Maduka who is versatile with her creativity believes she will definitely go back to filmmaking having gotten a taste of sitting in the director’s chair and the world can expect more films from her.

“I definitely caught the bug and it’s something I will do again. I think about it often and have a couple of stories I still want to tackle. I’d also want to continue helping filmmakers develop their films in a creative producing capacity. This follows what I was saying before – guiding the first draft of the script to the final draft and bringing together all of the elements into the making of a compelling film.”

 Broaching the subject of female filmmakers’ representation in Nollywood and Africa generally, she has this to say,

“Women need greater representation. In Nollywood and Africa, we have predominantly experienced a male gaze that until recently has had a little contribution from women. Now we’re seeing a healthier contingent of African women representing us on the global filmmaker stage: Rungano Nyoni, Genevieve Nnaji, Ema Edosio, Mati Diop, Kemi Adetiba, Chika Anadu, Wanuri Kahiu, Nosipho Dumisa and Jade Osiberu to name a few. Wanting representation and inclusion shouldn’t be seen as a political statement but a practical one. We are doing ourselves a disservice by not giving women an equal role and denying ourselves of strong films and ideas that push our collective narrative forward.  I also believe film can begin to help heal some of the wounds in our nation by addressing the issues we’re uncomfortable to speak about.”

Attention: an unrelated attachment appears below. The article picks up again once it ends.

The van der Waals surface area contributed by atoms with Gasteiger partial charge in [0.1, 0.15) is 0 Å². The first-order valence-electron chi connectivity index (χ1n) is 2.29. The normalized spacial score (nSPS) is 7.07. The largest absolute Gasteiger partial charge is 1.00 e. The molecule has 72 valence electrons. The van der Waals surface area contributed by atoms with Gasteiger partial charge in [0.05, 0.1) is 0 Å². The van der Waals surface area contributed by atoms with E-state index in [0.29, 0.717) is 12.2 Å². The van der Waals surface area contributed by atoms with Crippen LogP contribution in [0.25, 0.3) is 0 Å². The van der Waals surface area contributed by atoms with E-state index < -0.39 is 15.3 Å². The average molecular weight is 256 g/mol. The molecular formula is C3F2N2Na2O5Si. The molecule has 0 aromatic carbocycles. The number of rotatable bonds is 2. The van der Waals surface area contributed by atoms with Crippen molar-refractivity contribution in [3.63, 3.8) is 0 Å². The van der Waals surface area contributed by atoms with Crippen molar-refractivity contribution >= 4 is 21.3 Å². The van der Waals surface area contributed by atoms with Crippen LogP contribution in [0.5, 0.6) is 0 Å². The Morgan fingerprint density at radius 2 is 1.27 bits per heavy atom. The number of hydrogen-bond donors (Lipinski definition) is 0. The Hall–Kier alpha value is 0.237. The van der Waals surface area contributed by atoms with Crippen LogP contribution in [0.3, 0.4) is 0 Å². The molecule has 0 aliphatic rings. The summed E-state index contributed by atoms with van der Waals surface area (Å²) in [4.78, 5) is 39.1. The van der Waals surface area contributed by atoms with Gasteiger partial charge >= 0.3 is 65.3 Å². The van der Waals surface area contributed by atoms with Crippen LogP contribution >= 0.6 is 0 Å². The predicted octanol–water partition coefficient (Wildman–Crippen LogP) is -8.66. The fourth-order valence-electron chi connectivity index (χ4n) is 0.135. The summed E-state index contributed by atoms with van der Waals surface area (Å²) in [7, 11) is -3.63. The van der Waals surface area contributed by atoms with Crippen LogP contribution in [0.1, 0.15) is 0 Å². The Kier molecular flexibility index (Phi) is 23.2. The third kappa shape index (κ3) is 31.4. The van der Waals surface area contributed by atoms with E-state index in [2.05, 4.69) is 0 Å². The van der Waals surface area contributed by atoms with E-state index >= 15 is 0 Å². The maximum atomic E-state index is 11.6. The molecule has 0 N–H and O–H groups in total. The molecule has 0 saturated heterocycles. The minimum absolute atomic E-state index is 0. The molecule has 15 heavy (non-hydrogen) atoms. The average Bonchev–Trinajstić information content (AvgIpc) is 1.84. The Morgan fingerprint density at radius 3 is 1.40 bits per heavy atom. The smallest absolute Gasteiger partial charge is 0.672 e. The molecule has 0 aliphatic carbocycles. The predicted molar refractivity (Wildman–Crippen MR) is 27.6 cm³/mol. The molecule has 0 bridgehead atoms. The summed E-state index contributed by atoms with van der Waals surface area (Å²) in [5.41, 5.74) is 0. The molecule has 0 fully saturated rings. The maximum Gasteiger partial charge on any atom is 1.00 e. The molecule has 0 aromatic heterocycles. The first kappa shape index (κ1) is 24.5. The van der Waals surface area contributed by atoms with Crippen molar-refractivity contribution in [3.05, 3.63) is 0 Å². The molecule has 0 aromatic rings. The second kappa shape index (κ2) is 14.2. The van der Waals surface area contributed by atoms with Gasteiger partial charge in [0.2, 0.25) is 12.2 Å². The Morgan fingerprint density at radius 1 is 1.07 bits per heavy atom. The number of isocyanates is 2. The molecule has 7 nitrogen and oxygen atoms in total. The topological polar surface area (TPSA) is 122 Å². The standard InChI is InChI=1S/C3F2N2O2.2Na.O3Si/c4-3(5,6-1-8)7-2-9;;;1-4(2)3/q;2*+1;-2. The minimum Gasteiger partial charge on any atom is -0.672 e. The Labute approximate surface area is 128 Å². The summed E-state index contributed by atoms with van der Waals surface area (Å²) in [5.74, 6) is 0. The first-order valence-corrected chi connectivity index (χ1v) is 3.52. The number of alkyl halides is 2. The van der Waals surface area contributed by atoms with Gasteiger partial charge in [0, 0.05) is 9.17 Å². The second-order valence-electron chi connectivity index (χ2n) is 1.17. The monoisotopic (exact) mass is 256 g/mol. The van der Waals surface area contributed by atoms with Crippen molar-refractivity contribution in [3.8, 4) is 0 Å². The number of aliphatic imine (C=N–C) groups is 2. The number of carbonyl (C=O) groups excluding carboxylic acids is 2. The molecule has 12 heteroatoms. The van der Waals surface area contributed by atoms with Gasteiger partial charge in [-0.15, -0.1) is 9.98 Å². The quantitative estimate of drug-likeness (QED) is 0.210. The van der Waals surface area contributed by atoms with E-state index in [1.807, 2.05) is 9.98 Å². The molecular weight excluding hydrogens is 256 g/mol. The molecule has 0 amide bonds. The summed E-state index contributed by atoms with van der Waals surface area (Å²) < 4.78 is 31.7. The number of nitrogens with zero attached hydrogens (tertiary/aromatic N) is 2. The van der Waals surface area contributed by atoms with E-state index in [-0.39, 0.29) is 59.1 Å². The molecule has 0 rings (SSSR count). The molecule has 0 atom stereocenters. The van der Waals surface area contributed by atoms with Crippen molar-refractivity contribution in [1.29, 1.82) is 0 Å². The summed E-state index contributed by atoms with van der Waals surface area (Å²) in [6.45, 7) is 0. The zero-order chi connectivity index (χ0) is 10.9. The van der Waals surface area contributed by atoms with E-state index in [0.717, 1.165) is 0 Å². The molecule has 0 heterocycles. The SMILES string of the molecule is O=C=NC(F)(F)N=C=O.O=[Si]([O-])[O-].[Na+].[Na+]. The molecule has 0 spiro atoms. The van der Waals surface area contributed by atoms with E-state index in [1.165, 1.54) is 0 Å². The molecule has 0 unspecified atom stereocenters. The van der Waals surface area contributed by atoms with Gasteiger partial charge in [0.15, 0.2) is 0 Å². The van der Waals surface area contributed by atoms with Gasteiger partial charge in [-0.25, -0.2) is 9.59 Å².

She concludes the chat with words of encouragement to those still chasing their dreams.

“My sister shared something with me that a friend shared with her: ‘Faith feels like a risk before the leap, and like a gift afterwards.’  It’s in that space after the leap and before your wings grow, that it’s important to be relentless in your belief of self and your gift. So, run hard at your dreams and don’t look back, don’t look to the side, just keep pushing forward.”